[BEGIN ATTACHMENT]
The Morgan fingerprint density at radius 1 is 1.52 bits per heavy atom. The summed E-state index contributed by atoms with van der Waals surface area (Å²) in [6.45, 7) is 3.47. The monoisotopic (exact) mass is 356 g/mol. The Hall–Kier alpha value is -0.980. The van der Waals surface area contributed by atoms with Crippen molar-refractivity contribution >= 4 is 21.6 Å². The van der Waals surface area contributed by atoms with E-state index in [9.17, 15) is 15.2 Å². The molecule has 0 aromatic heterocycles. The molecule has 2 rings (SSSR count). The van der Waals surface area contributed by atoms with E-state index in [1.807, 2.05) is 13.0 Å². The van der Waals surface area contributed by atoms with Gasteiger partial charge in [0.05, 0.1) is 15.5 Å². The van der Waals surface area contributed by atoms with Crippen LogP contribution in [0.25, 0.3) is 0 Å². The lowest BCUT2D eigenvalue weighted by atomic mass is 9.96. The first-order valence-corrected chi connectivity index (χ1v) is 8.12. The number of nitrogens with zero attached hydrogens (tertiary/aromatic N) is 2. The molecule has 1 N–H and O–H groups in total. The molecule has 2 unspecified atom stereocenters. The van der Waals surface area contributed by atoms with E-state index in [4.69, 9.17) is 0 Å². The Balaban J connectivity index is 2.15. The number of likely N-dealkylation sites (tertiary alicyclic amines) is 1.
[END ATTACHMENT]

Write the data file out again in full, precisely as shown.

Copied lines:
The Morgan fingerprint density at radius 1 is 1.52 bits per heavy atom. The summed E-state index contributed by atoms with van der Waals surface area (Å²) in [6.45, 7) is 3.47. The monoisotopic (exact) mass is 356 g/mol. The Hall–Kier alpha value is -0.980. The van der Waals surface area contributed by atoms with Crippen molar-refractivity contribution >= 4 is 21.6 Å². The van der Waals surface area contributed by atoms with E-state index in [9.17, 15) is 15.2 Å². The molecule has 0 aromatic heterocycles. The molecule has 2 rings (SSSR count). The van der Waals surface area contributed by atoms with E-state index in [1.807, 2.05) is 13.0 Å². The van der Waals surface area contributed by atoms with Gasteiger partial charge in [0.05, 0.1) is 15.5 Å². The van der Waals surface area contributed by atoms with Crippen LogP contribution in [0.25, 0.3) is 0 Å². The lowest BCUT2D eigenvalue weighted by atomic mass is 9.96. The first-order valence-corrected chi connectivity index (χ1v) is 8.12. The number of nitrogens with zero attached hydrogens (tertiary/aromatic N) is 2. The molecule has 1 N–H and O–H groups in total. The molecule has 2 unspecified atom stereocenters. The van der Waals surface area contributed by atoms with E-state index in [4.69, 9.17) is 0 Å². The Balaban J connectivity index is 2.15. The number of likely N-dealkylation sites (tertiary alicyclic amines) is 1.